Our first five days in Witless Bay have been spent mainly inside, which is a shame because the weather has been gorgeous. Fortunately, our classroom is the old chapel, so we have the consolation of looking at the window dedicated to St. Joseph blazing with color. Watching the light from the window dancing on my fellow students lends a whole new meaning to the “sacred institution of education.”
On Monday, John Mannion (cultural geographer) gave us a brief history of Witless Bay and the Southern Shore. He showed us an old photograph of a fish stage, circa 1900, and some slides he himself took back in the 1960s. We took a short walking tour of the ‘main drag’ in Witless Bay and saw the old graveyard.
Since Tuesday we’ve been locked in the chapel with Jerry and Guha Shankar (on loan from Washington, D.C)being instructed in how to conduct our research, how to use our sound recording equipment, how to archive our research, and how to be an ethical researcher. On Thursday, professional photographer Brian Ricks arrived to show us how to use our cameras, and two members of the Witless Bay community were kind enough to allow us access to their property so we could put our newly-acquired and somewhat shaky camera skills to work. “Shaky” in terms of both confidence and application of knowledge. In a lot of my photos from the excursion, “shaky” is also a very literal description. What looked good on the camera’s tiny screen looks considerably less good when viewed on a computer screen. We had a photo viewing session in the evening, and I think we all got a significant confidence boost.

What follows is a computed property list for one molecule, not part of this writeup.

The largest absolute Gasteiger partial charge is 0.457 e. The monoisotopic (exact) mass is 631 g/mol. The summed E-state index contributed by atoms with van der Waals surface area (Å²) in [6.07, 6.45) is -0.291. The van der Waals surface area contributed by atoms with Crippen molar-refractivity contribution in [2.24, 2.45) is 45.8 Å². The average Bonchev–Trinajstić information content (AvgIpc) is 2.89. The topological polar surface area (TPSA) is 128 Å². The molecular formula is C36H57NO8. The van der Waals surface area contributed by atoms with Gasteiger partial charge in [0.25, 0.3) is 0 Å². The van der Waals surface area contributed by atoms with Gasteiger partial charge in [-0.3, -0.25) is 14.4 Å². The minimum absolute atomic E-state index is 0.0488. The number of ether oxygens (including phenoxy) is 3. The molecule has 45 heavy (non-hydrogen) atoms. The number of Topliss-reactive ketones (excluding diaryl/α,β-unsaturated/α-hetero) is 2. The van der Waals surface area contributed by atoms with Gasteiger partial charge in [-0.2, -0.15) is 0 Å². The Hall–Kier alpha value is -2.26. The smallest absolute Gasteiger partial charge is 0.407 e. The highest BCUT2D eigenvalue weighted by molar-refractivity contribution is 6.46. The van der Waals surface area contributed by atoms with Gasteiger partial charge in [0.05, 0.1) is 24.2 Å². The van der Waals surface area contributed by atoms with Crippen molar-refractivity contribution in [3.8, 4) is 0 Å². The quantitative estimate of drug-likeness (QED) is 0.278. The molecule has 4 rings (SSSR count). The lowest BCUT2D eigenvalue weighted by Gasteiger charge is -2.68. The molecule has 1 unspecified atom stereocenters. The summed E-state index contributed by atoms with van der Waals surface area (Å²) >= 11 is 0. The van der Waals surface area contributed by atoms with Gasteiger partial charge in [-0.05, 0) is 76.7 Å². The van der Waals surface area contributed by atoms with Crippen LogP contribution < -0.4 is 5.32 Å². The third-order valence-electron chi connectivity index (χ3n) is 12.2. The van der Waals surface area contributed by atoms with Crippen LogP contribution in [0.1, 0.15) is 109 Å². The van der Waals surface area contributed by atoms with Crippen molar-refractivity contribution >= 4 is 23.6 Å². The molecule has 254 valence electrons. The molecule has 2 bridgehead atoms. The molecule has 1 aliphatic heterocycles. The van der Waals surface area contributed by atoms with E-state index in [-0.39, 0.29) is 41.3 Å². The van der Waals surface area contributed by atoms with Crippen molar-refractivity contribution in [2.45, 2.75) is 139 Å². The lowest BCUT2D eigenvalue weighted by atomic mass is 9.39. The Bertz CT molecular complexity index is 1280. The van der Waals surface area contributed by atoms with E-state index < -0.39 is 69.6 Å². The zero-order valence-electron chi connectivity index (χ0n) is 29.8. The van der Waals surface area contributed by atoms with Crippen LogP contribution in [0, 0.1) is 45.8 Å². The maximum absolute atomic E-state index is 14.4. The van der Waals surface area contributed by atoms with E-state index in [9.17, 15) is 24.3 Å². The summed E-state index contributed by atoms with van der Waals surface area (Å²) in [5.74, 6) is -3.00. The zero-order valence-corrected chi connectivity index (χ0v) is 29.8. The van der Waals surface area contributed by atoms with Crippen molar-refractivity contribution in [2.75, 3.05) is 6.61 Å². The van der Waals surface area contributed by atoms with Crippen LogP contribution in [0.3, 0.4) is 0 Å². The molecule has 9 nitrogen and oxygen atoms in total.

Today, we experienced a live, recorded (that sounds like an oxymoron, but it isn’t) interview, conducted by Jerry Pocius and Guha Shankar. They interviewed and recorded Sister Lois talking about her life in the convent here in Witless Bay, while we watched and listened.
We haven’t left the convent much this week, but we’ve been lectured and trained (occasionally beyond our brain’s capacity) and prepared. Next week, we’ll be running amok in the community, scurrying about and measuring buildings with glee and academic fervour.
Watch out, Witless Bay!